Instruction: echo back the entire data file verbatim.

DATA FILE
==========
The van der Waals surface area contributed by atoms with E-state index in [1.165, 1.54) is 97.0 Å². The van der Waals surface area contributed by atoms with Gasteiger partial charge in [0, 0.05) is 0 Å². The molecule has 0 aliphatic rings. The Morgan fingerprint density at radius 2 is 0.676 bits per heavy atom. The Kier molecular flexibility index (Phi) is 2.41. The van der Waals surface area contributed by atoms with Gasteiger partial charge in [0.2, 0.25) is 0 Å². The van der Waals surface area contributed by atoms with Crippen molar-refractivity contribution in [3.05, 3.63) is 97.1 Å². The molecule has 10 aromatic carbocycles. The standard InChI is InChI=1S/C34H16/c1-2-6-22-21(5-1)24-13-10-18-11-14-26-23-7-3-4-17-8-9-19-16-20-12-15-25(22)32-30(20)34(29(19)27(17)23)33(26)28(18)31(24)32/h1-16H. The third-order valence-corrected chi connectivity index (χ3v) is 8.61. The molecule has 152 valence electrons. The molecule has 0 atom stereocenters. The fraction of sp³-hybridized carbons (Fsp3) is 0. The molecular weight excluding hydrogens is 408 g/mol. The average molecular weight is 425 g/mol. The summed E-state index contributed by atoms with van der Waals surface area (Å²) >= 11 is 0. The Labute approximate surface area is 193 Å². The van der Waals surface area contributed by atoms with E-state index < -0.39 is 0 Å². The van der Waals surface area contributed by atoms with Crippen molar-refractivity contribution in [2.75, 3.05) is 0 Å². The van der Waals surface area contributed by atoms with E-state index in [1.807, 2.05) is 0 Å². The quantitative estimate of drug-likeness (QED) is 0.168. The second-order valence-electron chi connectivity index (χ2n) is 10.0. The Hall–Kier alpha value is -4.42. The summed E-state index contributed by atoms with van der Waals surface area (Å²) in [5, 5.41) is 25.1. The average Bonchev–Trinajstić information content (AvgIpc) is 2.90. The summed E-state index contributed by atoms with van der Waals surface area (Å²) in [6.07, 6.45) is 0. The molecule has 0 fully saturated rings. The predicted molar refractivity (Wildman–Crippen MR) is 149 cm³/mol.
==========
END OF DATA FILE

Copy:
The van der Waals surface area contributed by atoms with E-state index in [1.165, 1.54) is 97.0 Å². The van der Waals surface area contributed by atoms with Gasteiger partial charge in [0, 0.05) is 0 Å². The molecule has 0 aliphatic rings. The Morgan fingerprint density at radius 2 is 0.676 bits per heavy atom. The Kier molecular flexibility index (Phi) is 2.41. The van der Waals surface area contributed by atoms with Gasteiger partial charge in [0.2, 0.25) is 0 Å². The van der Waals surface area contributed by atoms with Crippen molar-refractivity contribution in [3.05, 3.63) is 97.1 Å². The molecule has 10 aromatic carbocycles. The standard InChI is InChI=1S/C34H16/c1-2-6-22-21(5-1)24-13-10-18-11-14-26-23-7-3-4-17-8-9-19-16-20-12-15-25(22)32-30(20)34(29(19)27(17)23)33(26)28(18)31(24)32/h1-16H. The third-order valence-corrected chi connectivity index (χ3v) is 8.61. The molecule has 152 valence electrons. The molecule has 0 atom stereocenters. The fraction of sp³-hybridized carbons (Fsp3) is 0. The molecular weight excluding hydrogens is 408 g/mol. The average molecular weight is 425 g/mol. The summed E-state index contributed by atoms with van der Waals surface area (Å²) >= 11 is 0. The Labute approximate surface area is 193 Å². The van der Waals surface area contributed by atoms with E-state index < -0.39 is 0 Å². The van der Waals surface area contributed by atoms with Crippen molar-refractivity contribution in [2.75, 3.05) is 0 Å². The van der Waals surface area contributed by atoms with E-state index in [1.807, 2.05) is 0 Å². The quantitative estimate of drug-likeness (QED) is 0.168. The second-order valence-electron chi connectivity index (χ2n) is 10.0. The Hall–Kier alpha value is -4.42. The summed E-state index contributed by atoms with van der Waals surface area (Å²) in [5, 5.41) is 25.1. The average Bonchev–Trinajstić information content (AvgIpc) is 2.90. The summed E-state index contributed by atoms with van der Waals surface area (Å²) in [6.07, 6.45) is 0. The molecule has 0 fully saturated rings. The predicted molar refractivity (Wildman–Crippen MR) is 149 cm³/mol.